Asean should see further growth in 2020, thanks to a surge in public infrastructure spending and a relatively stable private consumption, though enacting key reforms this year is critical to boosting potential this decade, said HSBC.
“The region is about to embark on a new investment cycle, led by a planned surge in public infrastructure spending,” said HSBC in its report.
HSBC expects the Philippines, Indonesia, Thailand, and Singapore to expand their fiscal policies to increase public infrastructure spending.
The Filipino government is set to make up for underspending in 2019 and to get back on track with the Duterte administration’s “Build, Build, Build” programme.
The start of construction of large-scale projects like the Manila subway in H2 2019 will fuel investment growth through 2020, said HSBC.
Separately, following the election victory of President Jokowi in Indonesia, HSBC noted that more infrastructure projects are starting construction in Indonesia, such as two refineries worth a total investment value of US$25 billion, and a new capital city worth at least US$33 billion in construction contracts.
Despite the delays in some Eastern Economic Corridor transport projects in Thailand, HSBC expects three projects to start construction in 2020, contributing nearly one percentage point to Thailand’s gross domestic product (GDP) in 2020.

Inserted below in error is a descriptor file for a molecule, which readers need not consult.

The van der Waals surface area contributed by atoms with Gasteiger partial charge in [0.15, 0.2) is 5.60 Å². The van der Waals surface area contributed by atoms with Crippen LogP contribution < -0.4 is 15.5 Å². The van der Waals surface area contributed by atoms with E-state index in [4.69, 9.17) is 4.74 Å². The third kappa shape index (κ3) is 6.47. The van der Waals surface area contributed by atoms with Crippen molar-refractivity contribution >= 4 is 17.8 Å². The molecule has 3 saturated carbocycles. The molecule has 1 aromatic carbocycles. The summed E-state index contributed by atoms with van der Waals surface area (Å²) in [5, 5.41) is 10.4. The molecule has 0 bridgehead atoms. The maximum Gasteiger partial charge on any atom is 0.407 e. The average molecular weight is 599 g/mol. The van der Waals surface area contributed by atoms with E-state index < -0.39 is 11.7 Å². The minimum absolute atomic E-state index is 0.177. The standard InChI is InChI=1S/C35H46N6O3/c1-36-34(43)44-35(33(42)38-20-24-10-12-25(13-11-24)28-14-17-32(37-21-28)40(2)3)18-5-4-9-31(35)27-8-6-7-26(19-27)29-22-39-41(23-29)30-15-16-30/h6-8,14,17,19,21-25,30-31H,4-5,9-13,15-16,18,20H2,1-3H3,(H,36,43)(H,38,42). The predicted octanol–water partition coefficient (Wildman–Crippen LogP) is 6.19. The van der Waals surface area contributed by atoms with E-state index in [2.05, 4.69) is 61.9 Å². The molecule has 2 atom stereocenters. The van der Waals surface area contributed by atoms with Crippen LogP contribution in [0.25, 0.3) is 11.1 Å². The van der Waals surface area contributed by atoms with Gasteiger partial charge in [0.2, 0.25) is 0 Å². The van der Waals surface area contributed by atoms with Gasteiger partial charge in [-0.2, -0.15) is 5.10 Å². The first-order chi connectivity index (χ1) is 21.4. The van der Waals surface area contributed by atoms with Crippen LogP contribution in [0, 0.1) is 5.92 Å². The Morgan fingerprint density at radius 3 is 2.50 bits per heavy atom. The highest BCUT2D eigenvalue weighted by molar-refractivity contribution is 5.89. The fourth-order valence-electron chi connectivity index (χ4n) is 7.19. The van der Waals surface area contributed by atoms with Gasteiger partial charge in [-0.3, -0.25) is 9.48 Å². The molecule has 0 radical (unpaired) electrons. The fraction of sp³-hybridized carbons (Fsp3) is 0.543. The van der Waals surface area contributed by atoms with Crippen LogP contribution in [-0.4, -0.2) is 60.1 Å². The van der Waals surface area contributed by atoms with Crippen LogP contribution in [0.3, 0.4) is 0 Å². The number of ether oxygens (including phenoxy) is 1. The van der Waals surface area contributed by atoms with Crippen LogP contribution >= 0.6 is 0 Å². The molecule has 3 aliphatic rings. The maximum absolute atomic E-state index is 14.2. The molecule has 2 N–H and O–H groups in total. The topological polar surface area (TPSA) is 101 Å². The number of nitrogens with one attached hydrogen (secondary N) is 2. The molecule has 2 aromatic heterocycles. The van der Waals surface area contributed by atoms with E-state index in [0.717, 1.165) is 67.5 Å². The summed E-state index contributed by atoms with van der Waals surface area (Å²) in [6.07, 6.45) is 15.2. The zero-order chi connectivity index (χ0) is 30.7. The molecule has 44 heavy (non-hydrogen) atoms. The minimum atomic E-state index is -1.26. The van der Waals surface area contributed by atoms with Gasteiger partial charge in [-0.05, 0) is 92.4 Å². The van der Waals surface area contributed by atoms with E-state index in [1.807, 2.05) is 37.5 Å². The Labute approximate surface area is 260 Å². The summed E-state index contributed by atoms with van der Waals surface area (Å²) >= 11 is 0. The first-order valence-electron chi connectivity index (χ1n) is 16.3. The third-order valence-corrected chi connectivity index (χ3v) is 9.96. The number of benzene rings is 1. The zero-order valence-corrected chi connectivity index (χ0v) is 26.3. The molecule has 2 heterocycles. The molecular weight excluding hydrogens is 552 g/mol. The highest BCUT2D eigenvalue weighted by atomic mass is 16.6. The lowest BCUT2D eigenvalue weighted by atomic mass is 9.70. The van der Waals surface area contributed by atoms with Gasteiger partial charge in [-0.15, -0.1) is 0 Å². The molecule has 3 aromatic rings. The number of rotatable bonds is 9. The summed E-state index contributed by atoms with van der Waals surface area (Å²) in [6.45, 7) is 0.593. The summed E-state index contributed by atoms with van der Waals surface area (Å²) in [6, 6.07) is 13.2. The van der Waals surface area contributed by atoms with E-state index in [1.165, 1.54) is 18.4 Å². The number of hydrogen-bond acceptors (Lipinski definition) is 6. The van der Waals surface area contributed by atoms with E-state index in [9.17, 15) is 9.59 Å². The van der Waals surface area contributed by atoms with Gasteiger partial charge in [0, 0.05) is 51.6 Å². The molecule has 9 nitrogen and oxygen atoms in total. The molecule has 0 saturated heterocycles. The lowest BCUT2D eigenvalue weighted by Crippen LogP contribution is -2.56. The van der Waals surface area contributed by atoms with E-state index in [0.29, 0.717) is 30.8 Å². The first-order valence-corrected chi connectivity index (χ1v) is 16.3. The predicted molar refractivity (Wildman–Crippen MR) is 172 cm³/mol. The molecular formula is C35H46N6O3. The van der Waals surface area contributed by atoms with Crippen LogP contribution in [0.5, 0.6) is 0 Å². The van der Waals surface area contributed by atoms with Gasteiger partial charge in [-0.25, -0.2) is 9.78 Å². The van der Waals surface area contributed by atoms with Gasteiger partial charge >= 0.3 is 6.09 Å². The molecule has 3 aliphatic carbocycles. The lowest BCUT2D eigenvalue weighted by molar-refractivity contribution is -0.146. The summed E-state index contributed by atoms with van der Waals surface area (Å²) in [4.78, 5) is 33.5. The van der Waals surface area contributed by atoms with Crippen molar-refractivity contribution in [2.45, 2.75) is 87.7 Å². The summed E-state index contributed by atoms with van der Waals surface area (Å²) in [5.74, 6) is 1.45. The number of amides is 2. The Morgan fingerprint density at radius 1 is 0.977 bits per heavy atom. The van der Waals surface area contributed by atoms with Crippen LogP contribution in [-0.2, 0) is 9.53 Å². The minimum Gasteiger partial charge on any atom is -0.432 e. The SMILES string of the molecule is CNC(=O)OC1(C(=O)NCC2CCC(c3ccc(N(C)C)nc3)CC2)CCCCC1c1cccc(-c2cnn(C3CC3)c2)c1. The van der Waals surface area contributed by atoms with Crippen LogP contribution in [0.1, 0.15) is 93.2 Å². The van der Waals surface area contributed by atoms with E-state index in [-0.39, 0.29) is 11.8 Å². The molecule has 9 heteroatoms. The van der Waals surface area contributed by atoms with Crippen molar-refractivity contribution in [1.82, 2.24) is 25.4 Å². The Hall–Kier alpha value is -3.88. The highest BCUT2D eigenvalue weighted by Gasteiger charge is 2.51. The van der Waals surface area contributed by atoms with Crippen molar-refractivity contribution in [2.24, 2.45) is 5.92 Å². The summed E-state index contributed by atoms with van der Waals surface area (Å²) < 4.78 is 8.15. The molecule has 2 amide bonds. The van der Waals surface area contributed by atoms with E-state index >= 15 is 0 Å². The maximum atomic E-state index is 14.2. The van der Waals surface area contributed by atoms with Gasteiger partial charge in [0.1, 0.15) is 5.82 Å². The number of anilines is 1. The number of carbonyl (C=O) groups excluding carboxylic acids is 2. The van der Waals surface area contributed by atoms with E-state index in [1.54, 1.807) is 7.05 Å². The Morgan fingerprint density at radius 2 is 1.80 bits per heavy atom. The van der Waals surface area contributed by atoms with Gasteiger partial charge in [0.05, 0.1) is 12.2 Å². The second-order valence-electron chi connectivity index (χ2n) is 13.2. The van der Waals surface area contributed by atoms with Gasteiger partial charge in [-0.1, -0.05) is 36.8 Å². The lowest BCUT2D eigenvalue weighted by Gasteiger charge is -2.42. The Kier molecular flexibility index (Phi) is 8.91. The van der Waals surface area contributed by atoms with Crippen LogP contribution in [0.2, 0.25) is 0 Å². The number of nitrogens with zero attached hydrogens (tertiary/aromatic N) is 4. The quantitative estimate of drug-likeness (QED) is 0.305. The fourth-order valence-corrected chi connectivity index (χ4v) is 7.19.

However, infrastructure development in emerging markets tends to be particularly import-intensive, which may be a concern in Indonesia and the Philippines, as they are running an account deficit.
HSBC expects the current deficits in Indonesia and the Philippines to grow to 2.4 per cent and 2.8 per cent respectively, from 2.2 per cent and 2.7 per cent.
That said, increasing foreign direct investment (FDI) into these countries should help to offset the wider account deficits.
Meanwhile, Malaysia and Vietnam are likely to have slightly contractionary budget stances, said HSBC.
This is because Malaysia will not see an one-off payment of tax refunds to corporations and households worth nearly 2 per cent of GDP in 2019 reoccur in 2020, while Vietnam is concerned about a high public debt burden.
A traditional driver of economic growth, consumer spending in Asean “looks set to slow marginally from a strong 2019”, said HSBC.
HSBC noted that the absence of an election-related boost means that each country must rely on traditional drivers, like improving labour market, to spur private consumption in 2020.
Further, with continued weakness in exports given slowing growth in the US, China and Europe, HSBC said wage growth mag stagnate and unemployment rates may rise in the short-term, especially in export-oriented industries, leading to slower private consumption growth.
HSBC expects “a sharp deceleration” in Malaysia’s consumer spending. Private consumption growth is projected to slow to 6.4 per cent in 2020, from 7.4 per cent in 2019, as wage gains have been declining for six consecutive quarters as of Q3 2019.
Further, Malaysia’s slightly contractionary fiscal policy may dampen higher-end private consumption.
Thailand may also see slowing private consumption growth in 2020, according to HSBC.
HSBC noted that weakness in the external sector has made its way to Thailand’s domestic sector, as the private consumption index posted a largest sequential decline in eight years - a 5.7 per cent quarter-on-quarter decrease as of Q4 2019.